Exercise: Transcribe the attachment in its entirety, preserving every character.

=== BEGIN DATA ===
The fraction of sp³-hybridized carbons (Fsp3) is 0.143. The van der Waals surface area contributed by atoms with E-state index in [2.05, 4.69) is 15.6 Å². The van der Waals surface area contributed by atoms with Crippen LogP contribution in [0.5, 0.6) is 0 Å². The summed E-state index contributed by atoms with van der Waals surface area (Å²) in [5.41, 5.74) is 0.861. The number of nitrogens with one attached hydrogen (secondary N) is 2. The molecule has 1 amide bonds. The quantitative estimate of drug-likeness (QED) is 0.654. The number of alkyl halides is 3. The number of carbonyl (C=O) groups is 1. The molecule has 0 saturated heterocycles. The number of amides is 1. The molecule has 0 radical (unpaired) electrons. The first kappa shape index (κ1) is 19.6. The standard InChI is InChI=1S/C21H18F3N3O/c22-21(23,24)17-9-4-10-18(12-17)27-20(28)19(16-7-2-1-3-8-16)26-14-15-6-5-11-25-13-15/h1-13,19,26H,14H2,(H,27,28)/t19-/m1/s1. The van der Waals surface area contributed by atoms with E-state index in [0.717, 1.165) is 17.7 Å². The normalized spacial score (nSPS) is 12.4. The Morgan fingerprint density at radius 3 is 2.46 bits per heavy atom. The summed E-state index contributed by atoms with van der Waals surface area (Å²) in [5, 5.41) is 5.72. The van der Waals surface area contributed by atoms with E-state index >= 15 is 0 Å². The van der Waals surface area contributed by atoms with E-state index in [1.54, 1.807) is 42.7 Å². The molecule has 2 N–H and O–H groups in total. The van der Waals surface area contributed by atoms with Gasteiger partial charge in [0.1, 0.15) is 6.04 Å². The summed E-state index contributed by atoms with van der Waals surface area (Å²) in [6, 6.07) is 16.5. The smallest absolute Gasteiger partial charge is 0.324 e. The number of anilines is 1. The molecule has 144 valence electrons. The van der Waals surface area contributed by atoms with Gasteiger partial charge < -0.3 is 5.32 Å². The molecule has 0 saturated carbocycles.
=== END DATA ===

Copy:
The fraction of sp³-hybridized carbons (Fsp3) is 0.143. The van der Waals surface area contributed by atoms with E-state index in [2.05, 4.69) is 15.6 Å². The van der Waals surface area contributed by atoms with Crippen LogP contribution in [0.5, 0.6) is 0 Å². The summed E-state index contributed by atoms with van der Waals surface area (Å²) in [5.41, 5.74) is 0.861. The number of nitrogens with one attached hydrogen (secondary N) is 2. The molecule has 1 amide bonds. The quantitative estimate of drug-likeness (QED) is 0.654. The number of alkyl halides is 3. The number of carbonyl (C=O) groups is 1. The molecule has 0 saturated heterocycles. The number of amides is 1. The molecule has 0 radical (unpaired) electrons. The first kappa shape index (κ1) is 19.6. The standard InChI is InChI=1S/C21H18F3N3O/c22-21(23,24)17-9-4-10-18(12-17)27-20(28)19(16-7-2-1-3-8-16)26-14-15-6-5-11-25-13-15/h1-13,19,26H,14H2,(H,27,28)/t19-/m1/s1. The van der Waals surface area contributed by atoms with E-state index in [0.717, 1.165) is 17.7 Å². The normalized spacial score (nSPS) is 12.4. The Morgan fingerprint density at radius 3 is 2.46 bits per heavy atom. The summed E-state index contributed by atoms with van der Waals surface area (Å²) in [5, 5.41) is 5.72. The van der Waals surface area contributed by atoms with E-state index >= 15 is 0 Å². The van der Waals surface area contributed by atoms with E-state index in [1.54, 1.807) is 42.7 Å². The molecule has 2 N–H and O–H groups in total. The van der Waals surface area contributed by atoms with Gasteiger partial charge in [0.1, 0.15) is 6.04 Å². The summed E-state index contributed by atoms with van der Waals surface area (Å²) in [6, 6.07) is 16.5. The smallest absolute Gasteiger partial charge is 0.324 e. The number of anilines is 1. The molecule has 144 valence electrons. The van der Waals surface area contributed by atoms with Gasteiger partial charge < -0.3 is 5.32 Å². The molecule has 0 saturated carbocycles.